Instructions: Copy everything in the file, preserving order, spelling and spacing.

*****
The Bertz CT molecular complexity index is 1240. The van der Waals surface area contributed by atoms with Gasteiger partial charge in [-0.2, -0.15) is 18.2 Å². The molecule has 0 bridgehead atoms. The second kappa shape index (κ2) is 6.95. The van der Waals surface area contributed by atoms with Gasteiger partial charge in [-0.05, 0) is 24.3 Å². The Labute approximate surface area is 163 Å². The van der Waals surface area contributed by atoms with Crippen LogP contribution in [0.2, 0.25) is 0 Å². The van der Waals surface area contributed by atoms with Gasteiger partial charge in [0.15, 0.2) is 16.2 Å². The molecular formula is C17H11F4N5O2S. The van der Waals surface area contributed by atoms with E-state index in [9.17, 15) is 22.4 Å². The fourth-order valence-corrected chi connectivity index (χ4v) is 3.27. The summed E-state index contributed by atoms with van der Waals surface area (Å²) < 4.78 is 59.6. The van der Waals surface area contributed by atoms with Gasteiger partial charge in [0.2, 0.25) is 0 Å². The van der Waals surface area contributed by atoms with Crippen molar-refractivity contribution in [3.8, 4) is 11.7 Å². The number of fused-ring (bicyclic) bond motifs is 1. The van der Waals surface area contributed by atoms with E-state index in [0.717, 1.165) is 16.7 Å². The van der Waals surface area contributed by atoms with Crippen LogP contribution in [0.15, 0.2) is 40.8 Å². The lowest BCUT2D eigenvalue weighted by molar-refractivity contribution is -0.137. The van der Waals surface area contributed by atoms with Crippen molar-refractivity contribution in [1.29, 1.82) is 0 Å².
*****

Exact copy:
The Bertz CT molecular complexity index is 1240. The van der Waals surface area contributed by atoms with Gasteiger partial charge in [-0.2, -0.15) is 18.2 Å². The molecule has 0 bridgehead atoms. The second kappa shape index (κ2) is 6.95. The van der Waals surface area contributed by atoms with Gasteiger partial charge in [-0.05, 0) is 24.3 Å². The Labute approximate surface area is 163 Å². The van der Waals surface area contributed by atoms with Crippen LogP contribution in [0.2, 0.25) is 0 Å². The van der Waals surface area contributed by atoms with Gasteiger partial charge in [0.15, 0.2) is 16.2 Å². The molecular formula is C17H11F4N5O2S. The van der Waals surface area contributed by atoms with E-state index in [9.17, 15) is 22.4 Å². The fourth-order valence-corrected chi connectivity index (χ4v) is 3.27. The summed E-state index contributed by atoms with van der Waals surface area (Å²) < 4.78 is 59.6. The van der Waals surface area contributed by atoms with Gasteiger partial charge in [0.2, 0.25) is 0 Å². The van der Waals surface area contributed by atoms with Crippen molar-refractivity contribution in [3.8, 4) is 11.7 Å². The number of fused-ring (bicyclic) bond motifs is 1. The van der Waals surface area contributed by atoms with E-state index in [0.717, 1.165) is 16.7 Å². The van der Waals surface area contributed by atoms with Crippen LogP contribution in [0.15, 0.2) is 40.8 Å². The lowest BCUT2D eigenvalue weighted by molar-refractivity contribution is -0.137. The van der Waals surface area contributed by atoms with Crippen molar-refractivity contribution in [1.29, 1.82) is 0 Å².